You may have seen this symbol used as a facebook profile picture--it is the Arabic letter Nun standing for Nazarene, used as a negative epithet against Christians in Iraq. It was drawn, in red, on the walls of Christian homes, marking the homes for destruction and the Christians for their choice: convert, die, or leave. At least they were allowed to leave. The Martyrs of Otranto were not given that last option on August 14, 1480, as Dr. Matthew Bunson explains:
On August 14, 1480, a massacre was perpetrated on a hill just outside the city of Otranto, in southern Italy. Eight hundred of the city's male inhabitants were taken to a place called the Hill of Minerva, and, one by one, beheaded in full view of their fellow prisoners. The spot forever after became known as the Hill of the Martyrs.
In medieval warfare, the bloody execution of a city's population was commonplace, but what happened at Otranto was unique. The victims on the Hill of Minerva were put to death not because they were political enemies of a conquering army, nor even because they refused to surrender their city. They died because they refused to convert to Islam. The 800 men of Otranto were martyrs, the first victims of what was fully expected to be the relentless conquest of Italy and then all of Christendom by the armies of the Ottoman Empire. Because of their sacrifice, however, the Ottoman invasion was slowed and Rome was spared the same fate that had befallen Constantinople only 27 years before.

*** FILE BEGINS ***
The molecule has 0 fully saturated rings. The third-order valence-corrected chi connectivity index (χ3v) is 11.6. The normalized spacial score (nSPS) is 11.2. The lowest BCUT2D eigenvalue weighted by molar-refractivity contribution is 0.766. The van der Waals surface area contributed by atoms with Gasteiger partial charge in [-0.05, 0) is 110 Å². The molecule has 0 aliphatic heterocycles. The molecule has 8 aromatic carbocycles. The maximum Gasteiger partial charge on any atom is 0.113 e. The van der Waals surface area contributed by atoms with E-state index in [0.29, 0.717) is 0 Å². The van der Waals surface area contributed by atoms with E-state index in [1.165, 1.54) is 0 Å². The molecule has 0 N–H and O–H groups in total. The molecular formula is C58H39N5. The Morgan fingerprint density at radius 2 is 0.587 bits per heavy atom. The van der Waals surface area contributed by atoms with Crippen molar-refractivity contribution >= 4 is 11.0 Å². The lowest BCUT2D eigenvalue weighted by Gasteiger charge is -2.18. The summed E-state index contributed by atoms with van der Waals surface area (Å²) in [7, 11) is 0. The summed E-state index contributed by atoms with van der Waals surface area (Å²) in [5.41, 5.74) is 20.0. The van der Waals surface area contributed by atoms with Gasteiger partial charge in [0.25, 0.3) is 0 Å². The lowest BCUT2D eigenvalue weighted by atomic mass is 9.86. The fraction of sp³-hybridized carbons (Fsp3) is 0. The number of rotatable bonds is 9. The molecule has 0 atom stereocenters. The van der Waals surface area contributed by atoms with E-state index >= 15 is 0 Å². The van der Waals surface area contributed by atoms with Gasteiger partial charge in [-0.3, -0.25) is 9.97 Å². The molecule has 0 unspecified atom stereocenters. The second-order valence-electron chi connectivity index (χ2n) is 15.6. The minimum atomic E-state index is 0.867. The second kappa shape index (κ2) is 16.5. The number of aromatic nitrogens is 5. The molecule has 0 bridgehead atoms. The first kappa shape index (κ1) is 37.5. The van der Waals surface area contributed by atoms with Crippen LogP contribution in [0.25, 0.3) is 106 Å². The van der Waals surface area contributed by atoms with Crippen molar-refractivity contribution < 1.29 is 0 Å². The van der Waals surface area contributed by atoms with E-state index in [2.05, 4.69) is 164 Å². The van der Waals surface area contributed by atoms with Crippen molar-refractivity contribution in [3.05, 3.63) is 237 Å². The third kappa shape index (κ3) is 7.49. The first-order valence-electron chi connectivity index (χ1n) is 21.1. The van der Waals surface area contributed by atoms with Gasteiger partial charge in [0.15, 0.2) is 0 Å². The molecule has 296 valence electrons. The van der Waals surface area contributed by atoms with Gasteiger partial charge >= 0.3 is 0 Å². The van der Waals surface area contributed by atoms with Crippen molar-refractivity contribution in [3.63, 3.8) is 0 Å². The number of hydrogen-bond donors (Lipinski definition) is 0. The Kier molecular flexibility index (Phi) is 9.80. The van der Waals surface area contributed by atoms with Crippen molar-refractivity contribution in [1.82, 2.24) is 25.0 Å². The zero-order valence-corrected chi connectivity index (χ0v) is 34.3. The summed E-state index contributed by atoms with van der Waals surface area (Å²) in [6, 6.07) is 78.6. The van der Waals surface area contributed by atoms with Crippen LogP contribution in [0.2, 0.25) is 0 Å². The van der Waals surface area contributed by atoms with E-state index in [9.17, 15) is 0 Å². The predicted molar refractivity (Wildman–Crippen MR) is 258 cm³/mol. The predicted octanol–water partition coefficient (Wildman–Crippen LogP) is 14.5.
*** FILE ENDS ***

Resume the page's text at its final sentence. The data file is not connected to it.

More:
The town of Otranto held out against the Turkish invaders and when they were finally defeated, they faced their choice:
One of the men of Otranto, a tailor named Antonio Primaldi (he is also named Antonio Pezzulla in some sources), came forward to speak to the survivors. He called out that he was ready to die for Christ a thousand times. He then added, according to the chronicler Giovanni Laggetto in the Historia della guerra di Otranto del 1480:
My brothers, until today we have fought in defense of our country, to save our lives, and for our lords; now it is time that we fight to save our souls for our Lord, so that having died on the cross for us, it is good that we should die for him, standing firm and constant in the faith, and with this earthly death we shall win eternal life and the glory of martyrs. [author translation]
At this, the men of Otranto cried out with one voice that they too were willing to die a thousand times for Christ. The angry Pasha Ahmed pronounced his sentence: death.
The next morning, August 14, the 800 prisoners were bound together with ropes and led out of the still-smoking battleground of Otranto and up the Hill of Minerva. The victims repeated their pledge to be faithful to Christ, and the Ottomans chose the courageous Antonio Primaldo as the first to be executed.